While these standard provisions are important for the normal conduct of the board, these means of taking action are effective only when a quorum is present or, in the case of action by written consent, all directors are available. But what if some directors are incapacitated due to a pandemic or otherwise, or are unavailable due to a natural disaster, terrorist attack, or social unrest? Many states, including Delaware, New York, and many of the states with corporation laws based on the Model Business Corporation Act (MBCA) (such as Louisiana, Mississippi, Georgia, Alabama, Arizona, and Texas, to name a few), have statutes granting certain powers to the board of directors during an emergency. Under these statutes, an emergency generally exists when a quorum of the board of directors cannot readily be assembled because of some catastrophic event.

Emergency Bylaws

In addition to these emergency statutory powers, the laws of many states, including the ones mentioned above, provide boards with fairly broad authority to adopt bylaws that govern in case of an emergency. These emergency bylaws typically grant boards additional powers beyond their statutory powers.[4] Additionally, persons who act in good faith in accordance with emergency bylaws generally are not subject to liability for those actions. However, note that emergency bylaws are generally subject to shareholder amendment or repeal.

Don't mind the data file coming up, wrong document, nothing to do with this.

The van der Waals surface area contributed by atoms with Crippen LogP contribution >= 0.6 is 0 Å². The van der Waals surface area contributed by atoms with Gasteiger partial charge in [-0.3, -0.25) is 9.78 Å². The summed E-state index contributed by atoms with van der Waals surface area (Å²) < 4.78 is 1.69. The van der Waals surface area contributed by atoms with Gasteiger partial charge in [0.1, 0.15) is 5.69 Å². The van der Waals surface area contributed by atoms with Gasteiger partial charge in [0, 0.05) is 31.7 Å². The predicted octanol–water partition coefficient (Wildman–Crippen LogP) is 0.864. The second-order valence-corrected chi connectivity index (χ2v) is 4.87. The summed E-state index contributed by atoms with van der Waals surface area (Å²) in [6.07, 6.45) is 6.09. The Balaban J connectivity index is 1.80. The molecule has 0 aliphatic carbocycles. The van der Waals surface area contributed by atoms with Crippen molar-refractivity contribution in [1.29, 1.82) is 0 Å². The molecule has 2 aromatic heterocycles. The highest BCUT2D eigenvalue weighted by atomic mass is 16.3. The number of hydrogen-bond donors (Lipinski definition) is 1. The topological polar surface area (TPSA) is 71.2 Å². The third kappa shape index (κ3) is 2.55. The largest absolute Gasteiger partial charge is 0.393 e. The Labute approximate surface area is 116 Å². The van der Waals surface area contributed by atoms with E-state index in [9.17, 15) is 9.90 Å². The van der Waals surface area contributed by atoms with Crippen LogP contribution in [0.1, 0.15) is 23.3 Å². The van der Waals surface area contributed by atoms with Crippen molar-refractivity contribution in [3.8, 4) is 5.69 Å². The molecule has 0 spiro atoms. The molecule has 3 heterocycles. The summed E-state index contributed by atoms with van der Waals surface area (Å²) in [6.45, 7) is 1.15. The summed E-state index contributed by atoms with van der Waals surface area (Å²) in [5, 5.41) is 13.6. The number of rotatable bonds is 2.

Boards should consider adopting emergency bylaws to provide for more orderly management of the company in a time of crisis. Emergency bylaws may:

  • permit any director or officer to call a meeting of the board;

  • require notice only to directors who may feasibly be reached;

  • permit notice to be provided in any practicable manner under the circumstances, such as by email, text, or broad dissemination (such as a newspaper, social media, or the company’s website);

  • permit advance notice of the meeting to be as short as the circumstances may require;

  • clarify that any means of remote communication is permitted as long as the directors can hear each other;

  • permit any director(s) in attendance to count as a quorum (even if just one director), and provide that action by the board may be taken by such director(s) in attendance;

  • permit officers or other persons of authority to act as additional or substitute directors; and

  • permit directors to be appointed to any temporary or standing committee of the board.